In his talk at Berkeley, Achcar described the book’s main purpose as deconstructing the image, dominant in the West and Israel, of Arabs as pro-Nazi. Relying on an extensive array of primary sources and historical studies, Achcar presents an “Arab world” with a great diversity of beliefs and opinions, a multiplicity of evolving ideological currents—just as in the West. The many Arab countries are not peopled by an indistinct mass of millions animated by ancestral hatred of the Jews. “The Arabs,” Achcar writes, do not exist “as a politically and intellectually uniform group.”2

The first part of Achcar’s book covers the period from 1933, when Hitler acceded to power, until Israel’s foundation in 1948. At that time, “liberal Westernizers” and Marxists took a strong stand against both Nazism and anti-Semitism. In the various Arab nationalist movements, sympathy for the Axis varied but was overall low, and opposition to Zionism did not translate into hatred of “the Jews.” It is only among “reactionary and/or fundamentalist pan-Islamists” that significant anti-Semitism and support for Nazism were found.

Several recent studies confirm this. For example, Achcar’s book quotes Israel Gershoni, a professor of Middle Eastern History at Tel Aviv University, who wrote that in the 1930s:

the overwhelming majority of Egyptian voices—in the political arena, in intellectual circles, among the professional, educated, urban middle classes and even in the literate popular cultures—rejected fascism and Nazism both as an ideology and a practice, and as “an enemy of the enemy.”3 [a reference to “The enemy of my enemy is my friend,” a view which did create some support for Nazi Germany among Arabs living under the yoke of French and British colonization.]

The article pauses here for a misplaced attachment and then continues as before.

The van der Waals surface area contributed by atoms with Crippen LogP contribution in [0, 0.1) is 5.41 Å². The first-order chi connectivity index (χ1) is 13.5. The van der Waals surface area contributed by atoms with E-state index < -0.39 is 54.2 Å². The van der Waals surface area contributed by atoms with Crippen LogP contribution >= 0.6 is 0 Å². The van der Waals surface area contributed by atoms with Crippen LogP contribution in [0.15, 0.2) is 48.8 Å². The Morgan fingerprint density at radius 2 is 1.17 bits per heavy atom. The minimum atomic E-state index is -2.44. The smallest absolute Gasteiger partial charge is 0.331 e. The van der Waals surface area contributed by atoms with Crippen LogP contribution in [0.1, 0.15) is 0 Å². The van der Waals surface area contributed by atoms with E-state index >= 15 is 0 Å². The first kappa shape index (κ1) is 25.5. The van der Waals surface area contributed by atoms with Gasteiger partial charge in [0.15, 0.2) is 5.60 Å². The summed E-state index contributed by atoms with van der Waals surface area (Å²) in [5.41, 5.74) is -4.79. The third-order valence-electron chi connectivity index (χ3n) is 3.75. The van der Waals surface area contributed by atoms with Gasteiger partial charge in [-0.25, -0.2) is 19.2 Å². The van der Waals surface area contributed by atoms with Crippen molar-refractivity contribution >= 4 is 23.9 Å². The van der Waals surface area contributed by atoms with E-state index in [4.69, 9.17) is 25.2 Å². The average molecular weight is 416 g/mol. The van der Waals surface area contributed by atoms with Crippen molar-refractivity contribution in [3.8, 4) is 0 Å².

Those painting Arabs as heirs to Nazism use as “proof” one particular episode: the 1941 Baghdad “pogrom” (the Farhud). In April 1941, Iraqi pro-German nationalists led a coup against Iraq’s pro-British regent. Propaganda by the German legation, reinforced by the presence of the pro-Nazi Mufti of Jerusalem, had whipped up anti-Jewish feeling in Baghdad. British forces invaded Iraq, put the pro-German government to flight, and secured Baghdad, but their troops remained posted on the outskirts. Rumors circulated that the Jews were helping the much-hated British. There followed two days of killing and plunder; about 180 Jews were murdered. The rioters were stopped when Iraqi troops entered Baghdad and reestablished order, killing many of the mob.

Achcar notes that the vast majority of Muslim Iraqis condemned the violence and many protected their Jewish neighbors at the risk of their own lives. Looters from Baghdad’s slums, driven by need rather than anti-Jewish sentiment, joined in the action. With the regent back in power, the Iraqi government granted compensation to the families of Jewish victims.

Achcar’s account of the Farhud agrees with that of several authors, such as Nissim Rejwan, an Israeli writer of Baghdadi origin.4 There is little evidence that the Farhud was indicative of widespread and deeply rooted hatred toward Jews in the whole of “the Arab world.” Note that no anti-Jewish rioting occurred in any other Arab country during WWII, despite the calls to jihad broadcast from Berlin by the Mufti from November 1941 on.

In fact, Arabs played a truly remarkable role in defeating Hitler, a fact so carefully suppressed by the French after the war that I did not learn of it in 15 years of schooling in France. As part of De Gaulle’s Free French Forces, Arab troops from French North Africa contributed massively to the liberation of Europe. They fought alongside the Allies from the landing in Sicily in July 1943 to the invasion of Germany in 1945, with great loss of life. For instance, 233,000 of the 550,000 Free French troops landing on the Mediterranean coast in Nazi-occupied France in November 1944 were North African Muslims.5

The second part of Achcar’s book traces the rise of anti-Semitism in the Arab world after the founding of Israel in 1948. Western anti-Semitic themes, such as the “international Jewish conspiracy” of the fraudulent Protocols of the Elders of Zion, found their way into public discourse. Achcar does not excuse or minimize Arab anti-Semitism. He deplores the “abysmal stupidity” of these “anti-Semitic ravings or mindless denials of the Holocaust.” But do these ravings indicate an Arab wish to exterminate the Jews, a project they supposedly inherited from the Nazis? These claims are absurd, according to Achcar and many others. Nissim Rejwan, for instance, writes: